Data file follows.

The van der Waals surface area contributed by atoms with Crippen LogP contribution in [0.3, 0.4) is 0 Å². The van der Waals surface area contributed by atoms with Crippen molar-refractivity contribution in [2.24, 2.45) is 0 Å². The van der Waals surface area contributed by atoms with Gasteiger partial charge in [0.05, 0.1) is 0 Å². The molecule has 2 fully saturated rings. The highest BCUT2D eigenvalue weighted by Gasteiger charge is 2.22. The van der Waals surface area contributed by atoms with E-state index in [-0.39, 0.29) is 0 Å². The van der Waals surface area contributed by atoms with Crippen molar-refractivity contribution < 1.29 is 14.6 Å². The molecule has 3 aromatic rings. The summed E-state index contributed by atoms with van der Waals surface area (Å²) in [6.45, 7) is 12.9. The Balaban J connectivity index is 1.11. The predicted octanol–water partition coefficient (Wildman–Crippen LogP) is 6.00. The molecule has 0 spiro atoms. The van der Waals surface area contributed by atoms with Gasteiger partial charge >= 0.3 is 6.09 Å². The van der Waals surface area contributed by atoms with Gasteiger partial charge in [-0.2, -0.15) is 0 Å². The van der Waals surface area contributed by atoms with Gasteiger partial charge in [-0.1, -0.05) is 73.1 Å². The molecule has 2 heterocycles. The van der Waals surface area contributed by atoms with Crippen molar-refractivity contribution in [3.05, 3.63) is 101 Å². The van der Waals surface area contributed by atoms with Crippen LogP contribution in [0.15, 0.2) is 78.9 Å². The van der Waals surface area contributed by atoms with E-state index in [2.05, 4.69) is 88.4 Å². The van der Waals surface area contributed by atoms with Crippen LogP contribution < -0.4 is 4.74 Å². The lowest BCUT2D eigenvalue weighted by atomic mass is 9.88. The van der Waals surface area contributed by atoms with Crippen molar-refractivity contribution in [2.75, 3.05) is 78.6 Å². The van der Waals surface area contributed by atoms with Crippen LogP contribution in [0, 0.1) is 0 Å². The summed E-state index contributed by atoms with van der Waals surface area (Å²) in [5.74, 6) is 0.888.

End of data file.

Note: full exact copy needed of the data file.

The van der Waals surface area contributed by atoms with Crippen LogP contribution in [0.3, 0.4) is 0 Å². The van der Waals surface area contributed by atoms with Crippen molar-refractivity contribution in [2.24, 2.45) is 0 Å². The van der Waals surface area contributed by atoms with Gasteiger partial charge in [0.05, 0.1) is 0 Å². The molecule has 2 fully saturated rings. The highest BCUT2D eigenvalue weighted by Gasteiger charge is 2.22. The van der Waals surface area contributed by atoms with E-state index in [-0.39, 0.29) is 0 Å². The van der Waals surface area contributed by atoms with Crippen molar-refractivity contribution < 1.29 is 14.6 Å². The molecule has 3 aromatic rings. The summed E-state index contributed by atoms with van der Waals surface area (Å²) in [6.45, 7) is 12.9. The Balaban J connectivity index is 1.11. The predicted octanol–water partition coefficient (Wildman–Crippen LogP) is 6.00. The molecule has 0 spiro atoms. The van der Waals surface area contributed by atoms with Gasteiger partial charge >= 0.3 is 6.09 Å². The van der Waals surface area contributed by atoms with Gasteiger partial charge in [-0.2, -0.15) is 0 Å². The van der Waals surface area contributed by atoms with Gasteiger partial charge in [-0.1, -0.05) is 73.1 Å². The molecule has 2 heterocycles. The van der Waals surface area contributed by atoms with Crippen molar-refractivity contribution in [3.05, 3.63) is 101 Å². The van der Waals surface area contributed by atoms with Crippen LogP contribution in [0.15, 0.2) is 78.9 Å². The van der Waals surface area contributed by atoms with E-state index in [2.05, 4.69) is 88.4 Å². The van der Waals surface area contributed by atoms with Crippen LogP contribution < -0.4 is 4.74 Å². The lowest BCUT2D eigenvalue weighted by atomic mass is 9.88. The van der Waals surface area contributed by atoms with Crippen molar-refractivity contribution in [2.75, 3.05) is 78.6 Å². The van der Waals surface area contributed by atoms with Crippen LogP contribution in [0, 0.1) is 0 Å². The summed E-state index contributed by atoms with van der Waals surface area (Å²) in [5.74, 6) is 0.888.